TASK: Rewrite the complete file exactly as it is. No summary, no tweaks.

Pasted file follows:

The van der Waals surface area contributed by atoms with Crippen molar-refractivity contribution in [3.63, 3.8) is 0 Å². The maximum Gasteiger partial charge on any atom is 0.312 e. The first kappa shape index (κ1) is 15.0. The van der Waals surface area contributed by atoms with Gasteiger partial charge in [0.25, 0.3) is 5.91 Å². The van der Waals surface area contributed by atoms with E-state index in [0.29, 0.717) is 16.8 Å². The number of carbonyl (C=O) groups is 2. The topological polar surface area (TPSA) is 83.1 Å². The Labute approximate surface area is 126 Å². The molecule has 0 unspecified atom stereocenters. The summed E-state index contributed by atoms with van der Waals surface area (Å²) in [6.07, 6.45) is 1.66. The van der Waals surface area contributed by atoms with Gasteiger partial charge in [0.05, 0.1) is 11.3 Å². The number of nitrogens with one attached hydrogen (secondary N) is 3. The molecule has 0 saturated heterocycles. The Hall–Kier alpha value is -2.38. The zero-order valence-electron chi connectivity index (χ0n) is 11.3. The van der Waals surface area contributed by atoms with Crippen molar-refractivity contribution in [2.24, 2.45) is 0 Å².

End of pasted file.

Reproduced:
The van der Waals surface area contributed by atoms with Crippen molar-refractivity contribution in [3.63, 3.8) is 0 Å². The maximum Gasteiger partial charge on any atom is 0.312 e. The first kappa shape index (κ1) is 15.0. The van der Waals surface area contributed by atoms with Gasteiger partial charge in [0.25, 0.3) is 5.91 Å². The van der Waals surface area contributed by atoms with E-state index in [0.29, 0.717) is 16.8 Å². The number of carbonyl (C=O) groups is 2. The topological polar surface area (TPSA) is 83.1 Å². The Labute approximate surface area is 126 Å². The molecule has 0 unspecified atom stereocenters. The summed E-state index contributed by atoms with van der Waals surface area (Å²) in [6.07, 6.45) is 1.66. The van der Waals surface area contributed by atoms with Gasteiger partial charge in [0.05, 0.1) is 11.3 Å². The number of nitrogens with one attached hydrogen (secondary N) is 3. The molecule has 0 saturated heterocycles. The Hall–Kier alpha value is -2.38. The zero-order valence-electron chi connectivity index (χ0n) is 11.3. The van der Waals surface area contributed by atoms with Crippen molar-refractivity contribution in [2.24, 2.45) is 0 Å².